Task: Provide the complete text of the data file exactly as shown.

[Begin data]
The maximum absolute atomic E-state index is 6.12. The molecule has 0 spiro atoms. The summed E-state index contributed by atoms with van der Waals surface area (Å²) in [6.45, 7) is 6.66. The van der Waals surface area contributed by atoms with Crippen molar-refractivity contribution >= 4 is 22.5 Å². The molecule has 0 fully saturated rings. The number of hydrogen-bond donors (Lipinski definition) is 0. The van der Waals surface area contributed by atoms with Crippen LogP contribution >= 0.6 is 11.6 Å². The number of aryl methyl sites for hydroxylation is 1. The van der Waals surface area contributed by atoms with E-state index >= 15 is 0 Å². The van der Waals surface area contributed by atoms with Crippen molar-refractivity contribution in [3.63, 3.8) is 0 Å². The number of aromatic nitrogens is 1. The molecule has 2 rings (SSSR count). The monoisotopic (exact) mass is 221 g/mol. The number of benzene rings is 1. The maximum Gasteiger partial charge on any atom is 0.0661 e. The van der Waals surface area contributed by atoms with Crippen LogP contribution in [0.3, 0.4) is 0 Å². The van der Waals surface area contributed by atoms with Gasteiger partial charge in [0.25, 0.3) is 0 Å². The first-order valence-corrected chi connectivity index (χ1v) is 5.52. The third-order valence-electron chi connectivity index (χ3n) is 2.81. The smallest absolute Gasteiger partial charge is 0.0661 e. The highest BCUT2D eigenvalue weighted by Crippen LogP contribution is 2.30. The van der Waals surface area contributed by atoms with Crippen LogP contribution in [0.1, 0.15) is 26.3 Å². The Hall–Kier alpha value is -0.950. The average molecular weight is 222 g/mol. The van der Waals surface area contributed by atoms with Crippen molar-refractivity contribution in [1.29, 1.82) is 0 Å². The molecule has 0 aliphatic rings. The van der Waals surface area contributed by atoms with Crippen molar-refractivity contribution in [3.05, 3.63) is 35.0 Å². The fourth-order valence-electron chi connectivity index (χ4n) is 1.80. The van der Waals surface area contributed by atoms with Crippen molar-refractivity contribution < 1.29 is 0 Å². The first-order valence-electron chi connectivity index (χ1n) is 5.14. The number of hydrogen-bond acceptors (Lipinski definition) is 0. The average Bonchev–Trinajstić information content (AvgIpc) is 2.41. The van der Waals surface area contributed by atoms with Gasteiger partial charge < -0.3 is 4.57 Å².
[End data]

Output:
The maximum absolute atomic E-state index is 6.12. The molecule has 0 spiro atoms. The summed E-state index contributed by atoms with van der Waals surface area (Å²) in [6.45, 7) is 6.66. The van der Waals surface area contributed by atoms with Crippen molar-refractivity contribution >= 4 is 22.5 Å². The molecule has 0 fully saturated rings. The number of hydrogen-bond donors (Lipinski definition) is 0. The van der Waals surface area contributed by atoms with Crippen LogP contribution >= 0.6 is 11.6 Å². The number of aryl methyl sites for hydroxylation is 1. The van der Waals surface area contributed by atoms with E-state index >= 15 is 0 Å². The van der Waals surface area contributed by atoms with Crippen molar-refractivity contribution in [3.63, 3.8) is 0 Å². The number of aromatic nitrogens is 1. The molecule has 2 rings (SSSR count). The monoisotopic (exact) mass is 221 g/mol. The number of benzene rings is 1. The maximum Gasteiger partial charge on any atom is 0.0661 e. The van der Waals surface area contributed by atoms with Crippen LogP contribution in [0.3, 0.4) is 0 Å². The van der Waals surface area contributed by atoms with Gasteiger partial charge in [0.25, 0.3) is 0 Å². The first-order valence-corrected chi connectivity index (χ1v) is 5.52. The third-order valence-electron chi connectivity index (χ3n) is 2.81. The smallest absolute Gasteiger partial charge is 0.0661 e. The highest BCUT2D eigenvalue weighted by Crippen LogP contribution is 2.30. The van der Waals surface area contributed by atoms with Crippen LogP contribution in [0.1, 0.15) is 26.3 Å². The Hall–Kier alpha value is -0.950. The average molecular weight is 222 g/mol. The van der Waals surface area contributed by atoms with Crippen molar-refractivity contribution in [1.29, 1.82) is 0 Å². The molecule has 0 aliphatic rings. The van der Waals surface area contributed by atoms with Crippen molar-refractivity contribution in [3.05, 3.63) is 35.0 Å². The fourth-order valence-electron chi connectivity index (χ4n) is 1.80. The van der Waals surface area contributed by atoms with Crippen molar-refractivity contribution < 1.29 is 0 Å². The first-order valence-electron chi connectivity index (χ1n) is 5.14. The number of hydrogen-bond acceptors (Lipinski definition) is 0. The average Bonchev–Trinajstić information content (AvgIpc) is 2.41. The van der Waals surface area contributed by atoms with Gasteiger partial charge < -0.3 is 4.57 Å².